How much you will pay for health procedures in Lithuania will depend on whether you access the public or the private healthcare sector. The public sector, if you are entitled to use it, is free at the point of delivery, with a few exceptions. However, you will obviously have to pay to use the private sector, either out of pocket or via your insurance. In practice, most expats resident in Lithuania tend to opt for private coverage, partly to avoid any issues in the public system, such as lengthy waiting times. We will look at some of your options below.
State health insurance costs in Lithuania
The WHO reports that health expenditure per capita in Lithuania (€1,406) is currently around half the EU average (€2,797). As a share of GDP, health spending has increased from 5.6% in 2005 to 6.5% in 2015, but it is still the sixth lowest in the EU.
Public healthcare in Lithuania is run by the Ministry of Health, which also runs a number of medical institutions, including teaching hospitals. The national insurance scheme, the CHIF, runs health insurance in Lithuania and operates on a principle of universal coverage. There are five territorial health insurance funds, covering Vilnius, Kaunas, Klaipėda, Šiauliai and Panevėžys.
Public healthcare is funded by mandatory health insurance contributions and the state. Your national health insurance contributions will be deducted from your salary and are currently set at 6.98% of your income. Around 55% of the population are funded by the state, including children under 18, old-age pensioners, and those who are disabled or unemployed.
If you are an EU national and are residing in Lithuania, you will be entitled to treatment under the national healthcare system, as a result of reciprocal healthcare agreements with your home nation. You will be able to use your EHIC. Card holders can apply for medical care directly from a GP that has an agreement with the Territorial Health Insurance Fund (THIF) or Teritorinė ligonių kasa.
If you are an expat from another country and are resident in Lithuania, and you are paying national insurance contributions into the CHIF, you will also be eligible for public healthcare. This will be free at the point of delivery, with the exception of some prescription charges. These have historically been quite high, thus limiting patient access to medication, and the government has attempted to address this recently.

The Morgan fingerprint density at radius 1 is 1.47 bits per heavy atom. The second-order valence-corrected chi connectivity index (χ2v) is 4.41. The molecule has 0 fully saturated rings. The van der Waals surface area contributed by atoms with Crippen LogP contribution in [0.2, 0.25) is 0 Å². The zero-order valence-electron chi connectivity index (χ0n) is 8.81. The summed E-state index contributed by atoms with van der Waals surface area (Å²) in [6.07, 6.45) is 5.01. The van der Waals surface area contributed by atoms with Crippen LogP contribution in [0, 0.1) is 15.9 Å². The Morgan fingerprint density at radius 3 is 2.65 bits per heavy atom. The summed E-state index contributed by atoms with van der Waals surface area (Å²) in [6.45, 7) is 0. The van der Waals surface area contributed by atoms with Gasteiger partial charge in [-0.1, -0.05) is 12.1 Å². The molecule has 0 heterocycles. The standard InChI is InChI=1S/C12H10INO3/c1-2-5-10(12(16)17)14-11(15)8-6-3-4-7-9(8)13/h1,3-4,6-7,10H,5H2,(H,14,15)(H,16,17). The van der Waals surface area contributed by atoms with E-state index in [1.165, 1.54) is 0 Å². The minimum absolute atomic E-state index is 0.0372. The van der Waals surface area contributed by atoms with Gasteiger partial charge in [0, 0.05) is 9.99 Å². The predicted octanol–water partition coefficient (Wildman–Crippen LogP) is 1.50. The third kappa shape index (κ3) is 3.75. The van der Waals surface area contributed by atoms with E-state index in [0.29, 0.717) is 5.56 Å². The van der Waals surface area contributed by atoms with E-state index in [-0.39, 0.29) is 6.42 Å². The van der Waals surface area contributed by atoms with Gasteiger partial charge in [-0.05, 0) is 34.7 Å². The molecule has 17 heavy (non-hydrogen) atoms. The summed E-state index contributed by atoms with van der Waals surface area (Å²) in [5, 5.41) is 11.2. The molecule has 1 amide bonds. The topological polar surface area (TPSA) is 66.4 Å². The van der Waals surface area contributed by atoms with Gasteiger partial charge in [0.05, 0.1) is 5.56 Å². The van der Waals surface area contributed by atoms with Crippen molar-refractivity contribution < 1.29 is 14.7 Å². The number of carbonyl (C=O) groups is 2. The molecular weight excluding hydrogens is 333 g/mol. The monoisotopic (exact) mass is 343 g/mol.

You will be able to access healthcare services provided in private, public, and municipal healthcare institutions if you are not insured under the national scheme, but you will have to pay. Costs can quickly escalate, so it is advisable to have some form of insurance.
The World Health Organisation (WHO) reports that the public health system in Lithuania is heavily reliant on out-of-pocket payments. In 2015, they relate, out-of-pocket payments accounted for 32% of total spending on health. This is well above the European Union average of 22% and is partly due to a fall in public spending on health in the years following the economic crash of 2008.
As we note above, entitlement to CHIF benefits is linked to payment of contributions rather than to residence, but this leaves around 6% to 10% of the population without coverage for non-emergency care. Those who fall under the CHIF benefit from free access to doctors and hospitals, but there are significant gaps in coverage for outpatient medicines and dental care.
The WHO notes that voluntary health insurance does not cover these gaps among Lithuanians, as it is purchased by less than 1% of the population – mainly higher-paid employees. Expats are in a somewhat different position, as a much higher percentage can afford private cover.
How much does treatment cost in the private sector?
Dental treatment is not covered by national health insurance, and you will therefore need to take out a private dental plan or pay out of pocket. Costs, however, are significantly lower than elsewhere in Western Europe or the USA.
Some sample costs include:
- Consultation: €15
- Anaesthesia: €10
- Dental X-ray: €8
- Panoramic X-ray: €30
- Composite filling: €50 to €70, depending on size of filling
- Titanium tooth implant: €580
- Metal ceramic crowns: €220
- Temporary crown: €40
- Complete single jaw denture: €360
- Dental treatment for children: €20 to €60
The private sector also offers a wide range of cosmetic procedures. Due to competitive pricing and a high standard of treatment in the private healthcare sector, Lithuania is becoming a destination for medical tourism. Procedures on offer include:
- Breast augmentation: €2630
- Breast reduction: €1902
- Breast uplift: €1902
- Tummy tuck: €1902
- Buttock implants: €3021
- Arm lift: €1902
- Thigh lift: €1902
- Liposuction: €1231
- Facelift: €3525
- Brow lift: €1902
- Eye bag removal: €615
- Botox (one area): €100
- Botox (two areas): €201
- Botox (three areas): €302
You may need to check with your insurer whether you need pre-approval for cosmetic surgical procedures under your existing policy. You will also need to ask your selected clinic what their preferred method of payment is and whether they will accept your insurance. Do not be afraid to ask about qualifications, references and testimonials, and word of mouth recommendations are often helpful.